Lucy Felthouse writes about Bad Blood that the read was a good fun. The writing "lulled" once or twice, but she would still recommend the book, whether someone has seen the show or not.[21] Jayne Nelson (for the SFX Magazine) added that James Goss has great experiential ideas, like naming chapters after bingo calls or "breaking the fourth wall" between the reader and the story. According to Jayne Nelson Bad Blood is a fun read and does juice to the television series which manufactured the novels.[12] The author Joanne Black explains that she especially likes the internal monologues from the characters about age, holidays and death.[22] Charles Packer added that James Goss has a nice and easy writing style. The story is well constructed and there are a lot of humorous moments. James Goss manages to capture the characters of Mitchell and Annie well, but Packer felt "that Goss's take on George’s obsessional neurosis tended to be played for laughs and made his character more two-dimensional than that portrayed in the show". Packer gives the book 6 of 10 points.[23] SciFiChick Chasers explains that there is no plot progression in the first half of the book. But then the stoty gets exciting. In the finale questions about the story and characters are answered and the novel comes to a satisfying conclusion.[24]

See alsoEdit

ReferencesEdit

  1. ^ Rose (8 January 2010). "BOOKS NEWS FOR JAN 8: MARTIAN IN TIBET & THREE-NOVEL TIE IN TO BEING HUMAN". Openbooksociety.com. Retrieved 1 June 2014.
  2. ^ Debi Moore (7 January 2010). "BBC Books Publishing a Three-Novel Tie-In to Being Human". Dreadcentral.com. Retrieved 1 June 2014.
  3. ^ John Seymour. "Being Human - UK Sci-Fi TV Book Guide". Ntlworld.com. Archived from the original on 3 June 2013. Retrieved 25 June 2014.
  4. ^ a b c d Paul Simpson (7 January 2010). "Being Human: Review: The Road / Chasers / Bad Blood". Scifibulletin.com. Retrieved 1 June 2014.
  5. ^ Joanne Black (2011): Read all about it - the books. In: Joanne Black: A guide to being human [series 1-3]. Cambridge: Classic TV Press. P.432-433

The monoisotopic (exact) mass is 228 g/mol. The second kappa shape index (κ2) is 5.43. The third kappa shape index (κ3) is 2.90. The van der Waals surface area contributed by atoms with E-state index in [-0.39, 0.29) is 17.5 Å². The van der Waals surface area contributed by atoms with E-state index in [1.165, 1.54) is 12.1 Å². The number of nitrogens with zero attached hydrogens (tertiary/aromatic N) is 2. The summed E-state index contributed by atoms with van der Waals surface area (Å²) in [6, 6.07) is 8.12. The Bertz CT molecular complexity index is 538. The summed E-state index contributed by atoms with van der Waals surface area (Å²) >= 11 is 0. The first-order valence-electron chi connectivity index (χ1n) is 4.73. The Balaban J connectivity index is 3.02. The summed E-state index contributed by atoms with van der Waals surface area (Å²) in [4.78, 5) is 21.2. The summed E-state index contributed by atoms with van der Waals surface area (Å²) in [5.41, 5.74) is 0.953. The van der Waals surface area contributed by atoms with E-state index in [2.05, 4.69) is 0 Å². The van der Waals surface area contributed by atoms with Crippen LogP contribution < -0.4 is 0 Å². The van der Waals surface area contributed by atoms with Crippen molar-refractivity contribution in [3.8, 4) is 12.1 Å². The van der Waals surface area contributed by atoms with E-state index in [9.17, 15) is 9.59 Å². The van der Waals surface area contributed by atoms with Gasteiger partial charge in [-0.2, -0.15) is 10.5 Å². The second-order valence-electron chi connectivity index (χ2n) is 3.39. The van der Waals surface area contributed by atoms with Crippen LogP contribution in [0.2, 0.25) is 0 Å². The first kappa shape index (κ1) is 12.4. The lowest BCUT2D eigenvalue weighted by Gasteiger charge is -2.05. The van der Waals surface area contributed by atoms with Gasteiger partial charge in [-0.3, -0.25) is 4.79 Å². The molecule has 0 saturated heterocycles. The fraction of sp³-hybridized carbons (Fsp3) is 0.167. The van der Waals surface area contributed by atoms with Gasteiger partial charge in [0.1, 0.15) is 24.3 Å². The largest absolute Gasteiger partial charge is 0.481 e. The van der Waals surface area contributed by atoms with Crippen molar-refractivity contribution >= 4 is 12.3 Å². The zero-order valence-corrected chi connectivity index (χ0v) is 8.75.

6. ^ "Being Human Timeline". Clivebanks.co.uk. Retrieved 1 June 2014.
  7. ^ "Amazon". amazon.co.uk. Retrieved 1 June 2014.
  8. ^ "Being Human Hit supernatural thriller returns to BBC Three". Bbc.co.uk. Retrieved 1 June 2014.
  9. ^ Simon Hattenstone (24 August 2013). "Russell Tovey: the unlikely lad". Theguardian.com. Retrieved 1 June 2014.
  10. ^ Daniel Martin (7 February 2010). "Being Human: series two, episode five". theguardian.com. Retrieved 29 February 2016.
  11. ^ "Being Human: The Road [Audiobook]". amazon.co.uk. Retrieved 1 June 2014.
  12. ^ a b c d Jayne Nelson (2010): Rated Books. Being Human. Our favourite paranormal housemates hit the page. In: SFX Magazine. Edition: May 2010. P.116
  13. ^ Joanne Black (2011): Niggles and Quibbles. In: Joanne Black: A guide to being human [series 1-3]. Cambridge: Classic TV Press. P.437
  14. ^ Amie Gibb (12 May 2010). "BEING HUMAN: Chasers and Bad Blood [Review]". Bookequals.com. Retrieved 10 July 2014.
  15. ^ Dave Adamson (10 February 2010). "Being Human: The Road book review". denofgeek.com. Retrieved 1 June 2014.
  16. ^ a b Frank Collins (1 February 2010). "BEING HUMAN: Novels - The Road, Chasers and Bad Blood / Review". cathoderaytube.co.uk. Retrieved 1 June 2014.
  17. ^ a b Charles Packer (2 April 2010). "Book Review. Being Human. Chasers". Sci-fi-online.com. Retrieved 5 July 2014.
  18. ^ SciFiChick (22 February 2010). "Book Review: Being Human: The Road". scifichick.com. Retrieved 5 July 2014.
  19. ^ Michael Bush (22 February 2010). "Being Human: Chasers book review". denofgeek.com. Retrieved 1 June 2014.
  20. ^ SciFiChick (23 February 2010). "Book Review: Being Human: Chasers". scifichick.com. Retrieved 5 July 2014.
  21. ^ Lucy Felthouse (26 April 2010). "Being Human: Bad Blood book review". denofgeek.com. Retrieved 1 June 2014.
  22. ^ Joanne Black (2011): Book Three - Bad Blood by James Goss. In: Joanne Black: A guide to being human [series 1-3]. Cambridge: Classic TV Press. P.435
  23. ^ Charles Packer (2 April 2010). "Book Review. Being Human. Bad Blood". Sci-fi-online.com. Retrieved 5 July 2014.
  24. ^ SciFiChick (24 February 2010). "Book Review: Being Human: Bad Blood". scifichick.com. Retrieved 5 July 2014.